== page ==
Rough Draft: Acadia National Park, Maine
Due to the COVID quarantine, I am creating rough draft, “off the shelf” travel itineraries for when travel resumes normal operations so we do not waste any time getting out and exploring!
One of the biggest request from you guys was itineraries for visiting the National Parks which happened to be one of my 2020 goals. This may have to be a 2021 goal as I think everyone (EVERYONE) will be flocking to National Parks as a post-COVID escape plan. Many of the photographers we traveled with on our storm chasing trip frequent the country’s National Parks capturing unbelievable pictures and they could not speak more highly about visiting these areas. I have not hit many of the iconic National Parks so I will be taking the next couple itineraries to discovery them.
Time to give the east side of the country some love – off to Acadia National Park!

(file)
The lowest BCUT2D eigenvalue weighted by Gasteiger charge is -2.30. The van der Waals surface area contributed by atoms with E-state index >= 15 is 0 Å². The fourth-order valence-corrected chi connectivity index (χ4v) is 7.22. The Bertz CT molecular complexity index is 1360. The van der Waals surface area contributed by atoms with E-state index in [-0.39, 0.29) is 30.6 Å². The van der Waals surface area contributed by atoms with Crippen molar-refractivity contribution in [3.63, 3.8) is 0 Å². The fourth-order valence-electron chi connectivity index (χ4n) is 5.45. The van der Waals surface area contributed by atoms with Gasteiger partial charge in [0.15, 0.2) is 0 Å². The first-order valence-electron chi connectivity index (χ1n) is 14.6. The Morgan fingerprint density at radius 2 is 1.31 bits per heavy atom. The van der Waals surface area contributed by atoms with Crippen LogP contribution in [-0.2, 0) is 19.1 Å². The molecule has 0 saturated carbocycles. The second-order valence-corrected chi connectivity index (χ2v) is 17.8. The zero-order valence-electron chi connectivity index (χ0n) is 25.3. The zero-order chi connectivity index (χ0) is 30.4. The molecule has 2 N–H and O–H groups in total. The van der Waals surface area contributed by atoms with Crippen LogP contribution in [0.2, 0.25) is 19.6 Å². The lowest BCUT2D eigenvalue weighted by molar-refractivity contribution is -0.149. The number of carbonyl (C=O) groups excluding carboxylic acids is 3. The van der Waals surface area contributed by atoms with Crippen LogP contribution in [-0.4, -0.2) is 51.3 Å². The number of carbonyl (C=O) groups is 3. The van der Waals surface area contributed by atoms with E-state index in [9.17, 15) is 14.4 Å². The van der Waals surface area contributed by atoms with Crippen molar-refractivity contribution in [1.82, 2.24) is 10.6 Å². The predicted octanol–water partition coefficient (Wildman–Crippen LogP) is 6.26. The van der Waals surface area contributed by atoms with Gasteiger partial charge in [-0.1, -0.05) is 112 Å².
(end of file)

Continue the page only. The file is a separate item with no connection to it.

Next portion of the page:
When we visited Portland, we had wanted to visit Acadia during that trip until we realized how much farther it was (another 3 hour drive) and we just did not have this time. That being said, road trips are looking more and more desirable now and a drive up the east coast sounds like a wonderful summer getaway.
When to visit
The season for visiting Acadia is late spring in May to mid September with peak travel in July and August. While the temperature starts to dip in the fall, many people visit for the change of season for the tree colors.
How to get there
If you live in the north east, driving here is a good option – its under 5 hours from Boston and 8 hours from NYC. There is a small airport, Bangor International Airport, an hour away from Bar Harbor and services flights from various parts of the country including Orlando, Chicago, Atlanta, NYC, Washington DC, and Philadelphia.
While there is a shuttle service (Island Explorer) around the park, I would still say a car is necessary for accessibility and flexibility.
Where to stay